Do you believe in soulmates? I asked her. It was one of these pensive Sunday mornings, the apartment empty as usual. I’d been contemplating life and love and the many layers in between over (at least) three cups of coffee, and suddenly needed to know what she thought. I believe in sublime connections, absolutely; her answer bridged 3000 thousand miles of Atlantic Ocean and 8 hours of time difference. That alone told me that sometimes connections are deep enough to work, even transatlantic. Thank God, I thought, and then: I knew it. Her words were soothing like Advil or a mug of hot chocolate. Why do you ask love? She wanted to know.
Well, why did I want to know exactly? For one, I’m an over-thinker. I love to think about things – be it the question whether or not it’s really necessary to have light products of things that aren’t supposed to be light to begin with (such as frosting – really, who wants light frosting?) or the question whether or not soulmates might possibly exist, I’ve thought about it, at least once. Simply thinking about questions doesn’t give you any answers, of course. So after I’ve spent quite a while thinking, I tend to look for the answers in books. No how-to manuals, of course. Any book really. I believe that if you come across the right book at the right time it can tell you something. Maybe even if you come across the wrong book at the wrong time it’ll tell you something. I’m not sure, though – I’ll have to think about it some other time.
I’d also been doing some soul-searching for a while and had just finished reading a book about soulmates. A bit esoteric but not too far out there and strangely gripping. I stumbled over it on one of my many amazon binges. Actually, a friend had recommended the author to me almost two years ago and for some reason I had suddenly remembered him. I almost ate, slept and breathed the book until I was done. And although I was out to find answers, it just handed me a bunch of new questions. Maybe that’s a type of answer, too. Of course, a book is just a book; it’s not an oracle, not a life-line. Especially with this book, I had my doubts anyways. I imagined the author’s smirk as he typed the epilogue, bedazzled by the fact that he can make actual money by making shit up as he goes (who wouldn’t love that?).
The problem: I’m a cynic and a believer, all at once. Like everyone else, I certainly would like to return a couple of things life’s handed me down the road. I’ve had days (weeks, months) where I felt like kicking and screaming: was this really necessary? At the same time I’ve always had hope: there’s got to be a reason for all this; it’s got to get better eventually. It just had to. It was the same with the book: I wanted to believe, I just didn’t really trust it. In the end, however, I decided a little more belief and a little less doubt couldn’t hurt. If we’re honest with ourselves: who doesn’t love the idea that one or maybe even two or three soulmates exists for every one of us that we are destined to meet (what is done after the meeting, of course, is free will – (un)fortunately?). Not because the book had convinced me to. Just because I wanted to. I guess, that’s what believing means anyways. Also, because the book left me with so many questions, I’d just found my own answer: another soul that agreed with me and made me feel a little less crazy about it all. A soulmate, maybe?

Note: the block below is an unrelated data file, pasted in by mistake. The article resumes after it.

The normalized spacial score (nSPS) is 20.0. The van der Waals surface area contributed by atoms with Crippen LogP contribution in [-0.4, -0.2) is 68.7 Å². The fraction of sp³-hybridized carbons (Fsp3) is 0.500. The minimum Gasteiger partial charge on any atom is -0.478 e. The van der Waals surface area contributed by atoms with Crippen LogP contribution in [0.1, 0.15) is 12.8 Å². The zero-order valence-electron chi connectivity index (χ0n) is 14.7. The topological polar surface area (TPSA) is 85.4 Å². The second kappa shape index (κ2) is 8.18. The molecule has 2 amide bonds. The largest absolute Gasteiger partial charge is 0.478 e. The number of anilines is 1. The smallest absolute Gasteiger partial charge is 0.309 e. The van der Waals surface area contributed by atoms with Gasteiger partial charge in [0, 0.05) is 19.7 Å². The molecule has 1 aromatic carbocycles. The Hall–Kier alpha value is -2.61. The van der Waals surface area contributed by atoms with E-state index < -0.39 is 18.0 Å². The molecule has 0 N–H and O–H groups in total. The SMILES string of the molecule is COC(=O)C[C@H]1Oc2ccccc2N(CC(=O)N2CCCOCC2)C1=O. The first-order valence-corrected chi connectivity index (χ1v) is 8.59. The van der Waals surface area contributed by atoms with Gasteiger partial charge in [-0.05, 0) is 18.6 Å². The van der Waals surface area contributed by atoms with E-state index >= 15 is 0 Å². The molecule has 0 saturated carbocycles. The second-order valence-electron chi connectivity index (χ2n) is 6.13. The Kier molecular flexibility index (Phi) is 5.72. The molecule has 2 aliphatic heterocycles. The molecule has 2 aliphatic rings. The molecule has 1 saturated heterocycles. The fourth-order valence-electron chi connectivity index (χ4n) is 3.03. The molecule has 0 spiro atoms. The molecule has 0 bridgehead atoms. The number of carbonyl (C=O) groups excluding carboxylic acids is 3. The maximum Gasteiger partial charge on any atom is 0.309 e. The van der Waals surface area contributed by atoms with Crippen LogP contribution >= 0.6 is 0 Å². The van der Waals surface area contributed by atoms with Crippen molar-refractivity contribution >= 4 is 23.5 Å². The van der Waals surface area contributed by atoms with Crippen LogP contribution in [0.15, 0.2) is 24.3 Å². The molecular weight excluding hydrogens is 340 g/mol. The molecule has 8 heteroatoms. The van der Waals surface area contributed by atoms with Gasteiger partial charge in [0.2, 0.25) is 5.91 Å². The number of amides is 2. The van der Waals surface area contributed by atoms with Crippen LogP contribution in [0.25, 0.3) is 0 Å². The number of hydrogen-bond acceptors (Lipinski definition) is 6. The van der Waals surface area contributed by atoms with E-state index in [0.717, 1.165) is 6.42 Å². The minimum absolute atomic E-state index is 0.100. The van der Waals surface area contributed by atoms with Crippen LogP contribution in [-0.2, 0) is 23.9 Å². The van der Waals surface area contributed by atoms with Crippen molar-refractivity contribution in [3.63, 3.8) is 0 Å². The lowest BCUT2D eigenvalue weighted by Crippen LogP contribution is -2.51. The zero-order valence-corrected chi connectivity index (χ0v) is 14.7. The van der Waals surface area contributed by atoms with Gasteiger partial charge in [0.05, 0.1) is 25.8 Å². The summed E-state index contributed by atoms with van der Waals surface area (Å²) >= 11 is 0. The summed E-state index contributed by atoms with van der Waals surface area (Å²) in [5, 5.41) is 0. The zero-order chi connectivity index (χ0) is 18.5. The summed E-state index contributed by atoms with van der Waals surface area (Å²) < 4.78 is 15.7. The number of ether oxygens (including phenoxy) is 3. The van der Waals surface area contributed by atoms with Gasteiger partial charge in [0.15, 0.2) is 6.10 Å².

I make playlists. Because I like lists and because I love music. I make playlists for friends because that’s my way of letting someone know: hey, you’re, like, really awesome, and, like, I thought you should know. I also love to find other people’s playlists in this wonderful, magic, attic-like place called the internet because it’s a fun way to discover new bands or realize that some random stranger on the other side of the world shares your taste in music. So, internet: you’re like, really awesome, too!
That being said, yesterday I sent a cool playlist I’d just discovered on a music blog to a friend as my way of letting him know: hey, I can’t send you a playlist that I put together myself for the moment but that doesn’t mean I don’t think you’re awesome, so here’s someone else’s cool playlist for now (and if you think that’s a lot to communicate through one little playlist – well, much much mucho mucho more is possible, you’d be surprised!).
To understand the rest of the story, you have to know this: I am a girl. Always keep this in mind. If you think a boy is telling you the story, you’ll get confused quickly as you read on (because you’re reading on, right? Right???). So again: I am a girl. Now, let’s continue.
Whenever I make a playlist for someone else, it’s, of course, mostly pure altruism (oh yes, baby, it is). Mostly. Yet (because I’m a girl, remember?), I do hope the playlist-receiver will get the message that comes with the list, be happy, and say something like: hey, like, cool! What an awesome playlist! And maybe something like: I really like song no. 5! That’s what I want in return. I’m a girl and I can’t help it.
Well, do I have to say things didn’t really turn out as planned (I know I don’t)? I had looked up the songs on my Spotify (you know what I’m talking about, right? If not: look it up, it will make you very happy!), created a playlist there and listened to it before sending it to my friend (a last quality check). Like with any social medium, though, other people that are logged in can see what you’re up to – and in my case: listen to the playlist as well. So as I sat and listened (being quite pleased with the song selection), my Spotify told me someone else was, in fact, listening to the playlist: this random guy I’d met three years ago during a month-long volunteer project who I hadn’t been a great fan of (watch out: euphemism alert). What? No! Why? I wanted to stop him, but obviously, I couldn’t just reach through my laptop screen and punch him or something (although I would have wanted to, kind of).